Early modern plays frequently depict the victim’s injured body as speaking out against the assailant, particularly in cases of cruentation in which the victim’s wounds bleed in the presence of the murderer indicating his or her guilt. At such moments dead bodies can appear oddly animated and responsive, participating in the process by which the murderer is apprehended and punished. Traditionally seen as a heaven-sent miracle, cruentation was also given a variety of natural and magical explanations, which articulate different assumptions about the physiology of the dead, about the spiritual and psychic consequences of murder, and about the nature of the material world. In this chapter, I offer an overview of explanations for cruentation and explore their psychological implications, arguing that explanations for cruentation provide a material basis for complex psychological processes and structures, offering insight into the operation of guilt on the psyche and its impact on subjectivity.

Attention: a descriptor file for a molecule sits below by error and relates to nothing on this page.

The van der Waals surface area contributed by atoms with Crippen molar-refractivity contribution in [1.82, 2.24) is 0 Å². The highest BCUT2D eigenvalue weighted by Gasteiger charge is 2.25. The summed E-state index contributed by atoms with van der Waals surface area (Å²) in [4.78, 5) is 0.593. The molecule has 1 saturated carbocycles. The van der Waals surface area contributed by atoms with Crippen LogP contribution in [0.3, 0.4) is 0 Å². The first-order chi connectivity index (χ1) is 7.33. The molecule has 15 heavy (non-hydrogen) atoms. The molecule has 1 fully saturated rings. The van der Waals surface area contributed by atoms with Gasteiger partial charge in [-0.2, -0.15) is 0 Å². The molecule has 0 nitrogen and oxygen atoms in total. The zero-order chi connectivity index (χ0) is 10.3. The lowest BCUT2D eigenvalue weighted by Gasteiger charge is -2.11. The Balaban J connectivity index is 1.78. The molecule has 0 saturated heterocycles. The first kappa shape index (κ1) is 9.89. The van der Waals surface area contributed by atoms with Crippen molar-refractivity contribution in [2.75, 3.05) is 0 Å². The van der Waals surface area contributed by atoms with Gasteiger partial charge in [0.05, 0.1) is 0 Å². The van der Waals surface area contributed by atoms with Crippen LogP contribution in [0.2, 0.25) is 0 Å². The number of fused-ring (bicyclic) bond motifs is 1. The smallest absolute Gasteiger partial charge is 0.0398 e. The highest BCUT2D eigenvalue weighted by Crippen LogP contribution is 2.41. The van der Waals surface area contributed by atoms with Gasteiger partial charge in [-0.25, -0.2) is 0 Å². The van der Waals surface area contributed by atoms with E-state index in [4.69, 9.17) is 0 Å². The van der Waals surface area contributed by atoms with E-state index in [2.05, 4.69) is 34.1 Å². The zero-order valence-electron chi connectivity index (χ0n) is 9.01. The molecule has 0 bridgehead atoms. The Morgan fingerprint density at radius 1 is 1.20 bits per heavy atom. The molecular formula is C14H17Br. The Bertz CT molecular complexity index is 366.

|Title of host publication||Blood Matters|
|Subtitle of host publication||Studies in European Literature and Thought, 1400-1700|
|Publisher||University of Pennsylvania Press|
|Number of pages||15|
|Publication status||Published - Apr 2018|
- Centre for Humanities Health and Science
- bier rite
- early modern psychology
- Arden of Faversham
Dawson, L., Lander Johnson, B. (Ed.), & Decamp, E. (Ed.) (2018). “In Every Wound there is a Bloody Tongue”: Cruentation in Early Modern Literature and Psychology. In Blood Matters: Studies in European Literature and Thought, 1400-1700 (pp. 151-66). University of Pennsylvania Press.